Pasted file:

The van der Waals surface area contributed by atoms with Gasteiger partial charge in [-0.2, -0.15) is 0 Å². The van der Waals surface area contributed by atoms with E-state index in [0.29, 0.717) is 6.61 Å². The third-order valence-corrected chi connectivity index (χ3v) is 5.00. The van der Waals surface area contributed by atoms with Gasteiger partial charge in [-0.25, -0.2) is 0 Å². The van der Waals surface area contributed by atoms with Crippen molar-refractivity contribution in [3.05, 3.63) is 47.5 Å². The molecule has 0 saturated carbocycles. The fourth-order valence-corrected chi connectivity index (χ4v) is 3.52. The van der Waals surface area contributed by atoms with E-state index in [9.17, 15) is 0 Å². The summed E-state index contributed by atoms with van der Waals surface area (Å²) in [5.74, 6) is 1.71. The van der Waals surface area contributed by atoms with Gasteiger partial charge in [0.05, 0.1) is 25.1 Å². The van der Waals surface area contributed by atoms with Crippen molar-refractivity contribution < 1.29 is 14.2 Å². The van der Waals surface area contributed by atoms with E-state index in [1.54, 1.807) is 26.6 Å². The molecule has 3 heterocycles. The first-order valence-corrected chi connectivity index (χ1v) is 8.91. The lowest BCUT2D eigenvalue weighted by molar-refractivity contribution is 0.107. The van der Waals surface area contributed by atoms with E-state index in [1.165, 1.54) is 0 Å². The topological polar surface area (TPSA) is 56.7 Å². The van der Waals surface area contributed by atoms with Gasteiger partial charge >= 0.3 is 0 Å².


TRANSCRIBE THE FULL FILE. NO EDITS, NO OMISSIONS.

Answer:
The van der Waals surface area contributed by atoms with Gasteiger partial charge in [-0.2, -0.15) is 0 Å². The van der Waals surface area contributed by atoms with E-state index in [0.29, 0.717) is 6.61 Å². The third-order valence-corrected chi connectivity index (χ3v) is 5.00. The van der Waals surface area contributed by atoms with Gasteiger partial charge in [-0.25, -0.2) is 0 Å². The van der Waals surface area contributed by atoms with Crippen molar-refractivity contribution in [3.05, 3.63) is 47.5 Å². The molecule has 0 saturated carbocycles. The fourth-order valence-corrected chi connectivity index (χ4v) is 3.52. The van der Waals surface area contributed by atoms with E-state index in [9.17, 15) is 0 Å². The summed E-state index contributed by atoms with van der Waals surface area (Å²) in [5.74, 6) is 1.71. The van der Waals surface area contributed by atoms with Gasteiger partial charge in [0.05, 0.1) is 25.1 Å². The van der Waals surface area contributed by atoms with Crippen molar-refractivity contribution < 1.29 is 14.2 Å². The van der Waals surface area contributed by atoms with E-state index in [1.54, 1.807) is 26.6 Å². The molecule has 3 heterocycles. The first-order valence-corrected chi connectivity index (χ1v) is 8.91. The lowest BCUT2D eigenvalue weighted by molar-refractivity contribution is 0.107. The van der Waals surface area contributed by atoms with E-state index in [1.165, 1.54) is 0 Å². The topological polar surface area (TPSA) is 56.7 Å². The van der Waals surface area contributed by atoms with Gasteiger partial charge >= 0.3 is 0 Å².